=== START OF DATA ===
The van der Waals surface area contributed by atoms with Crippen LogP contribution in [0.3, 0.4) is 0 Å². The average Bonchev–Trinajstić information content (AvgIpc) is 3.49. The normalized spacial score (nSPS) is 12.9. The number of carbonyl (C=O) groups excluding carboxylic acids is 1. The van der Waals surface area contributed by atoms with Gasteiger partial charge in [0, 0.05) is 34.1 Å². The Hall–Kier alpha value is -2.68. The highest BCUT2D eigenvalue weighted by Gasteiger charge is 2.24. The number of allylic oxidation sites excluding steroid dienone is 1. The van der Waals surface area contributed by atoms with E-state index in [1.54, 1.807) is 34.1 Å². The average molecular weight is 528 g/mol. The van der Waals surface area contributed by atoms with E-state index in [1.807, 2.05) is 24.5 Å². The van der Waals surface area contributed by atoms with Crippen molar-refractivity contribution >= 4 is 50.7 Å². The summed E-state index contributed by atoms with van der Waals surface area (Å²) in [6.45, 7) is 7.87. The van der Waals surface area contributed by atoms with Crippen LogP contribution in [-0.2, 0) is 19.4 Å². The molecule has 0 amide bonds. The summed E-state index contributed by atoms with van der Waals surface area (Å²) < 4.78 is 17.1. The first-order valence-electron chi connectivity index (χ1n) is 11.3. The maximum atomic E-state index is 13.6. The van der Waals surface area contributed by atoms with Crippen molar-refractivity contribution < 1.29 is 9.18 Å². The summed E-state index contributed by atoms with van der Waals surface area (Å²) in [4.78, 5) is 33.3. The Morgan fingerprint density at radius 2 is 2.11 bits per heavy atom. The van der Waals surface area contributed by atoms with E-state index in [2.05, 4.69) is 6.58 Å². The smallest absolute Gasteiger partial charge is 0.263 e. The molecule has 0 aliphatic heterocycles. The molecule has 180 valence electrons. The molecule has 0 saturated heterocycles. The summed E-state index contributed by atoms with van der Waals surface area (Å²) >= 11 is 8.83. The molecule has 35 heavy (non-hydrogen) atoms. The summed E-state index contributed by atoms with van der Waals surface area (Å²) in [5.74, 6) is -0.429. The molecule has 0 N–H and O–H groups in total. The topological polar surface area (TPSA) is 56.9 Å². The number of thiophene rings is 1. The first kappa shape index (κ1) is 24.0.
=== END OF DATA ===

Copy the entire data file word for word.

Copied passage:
The van der Waals surface area contributed by atoms with Crippen LogP contribution in [0.3, 0.4) is 0 Å². The average Bonchev–Trinajstić information content (AvgIpc) is 3.49. The normalized spacial score (nSPS) is 12.9. The number of carbonyl (C=O) groups excluding carboxylic acids is 1. The van der Waals surface area contributed by atoms with Gasteiger partial charge in [0, 0.05) is 34.1 Å². The Hall–Kier alpha value is -2.68. The highest BCUT2D eigenvalue weighted by Gasteiger charge is 2.24. The number of allylic oxidation sites excluding steroid dienone is 1. The van der Waals surface area contributed by atoms with E-state index in [1.54, 1.807) is 34.1 Å². The average molecular weight is 528 g/mol. The van der Waals surface area contributed by atoms with E-state index in [1.807, 2.05) is 24.5 Å². The van der Waals surface area contributed by atoms with Crippen molar-refractivity contribution >= 4 is 50.7 Å². The summed E-state index contributed by atoms with van der Waals surface area (Å²) in [6.45, 7) is 7.87. The van der Waals surface area contributed by atoms with Crippen LogP contribution in [-0.2, 0) is 19.4 Å². The molecule has 0 amide bonds. The summed E-state index contributed by atoms with van der Waals surface area (Å²) < 4.78 is 17.1. The first-order valence-electron chi connectivity index (χ1n) is 11.3. The maximum atomic E-state index is 13.6. The van der Waals surface area contributed by atoms with Crippen molar-refractivity contribution < 1.29 is 9.18 Å². The summed E-state index contributed by atoms with van der Waals surface area (Å²) in [4.78, 5) is 33.3. The Morgan fingerprint density at radius 2 is 2.11 bits per heavy atom. The van der Waals surface area contributed by atoms with E-state index in [2.05, 4.69) is 6.58 Å². The smallest absolute Gasteiger partial charge is 0.263 e. The molecule has 0 aliphatic heterocycles. The molecule has 180 valence electrons. The molecule has 0 saturated heterocycles. The summed E-state index contributed by atoms with van der Waals surface area (Å²) >= 11 is 8.83. The molecule has 35 heavy (non-hydrogen) atoms. The summed E-state index contributed by atoms with van der Waals surface area (Å²) in [5.74, 6) is -0.429. The molecule has 0 N–H and O–H groups in total. The topological polar surface area (TPSA) is 56.9 Å². The number of thiophene rings is 1. The first kappa shape index (κ1) is 24.0.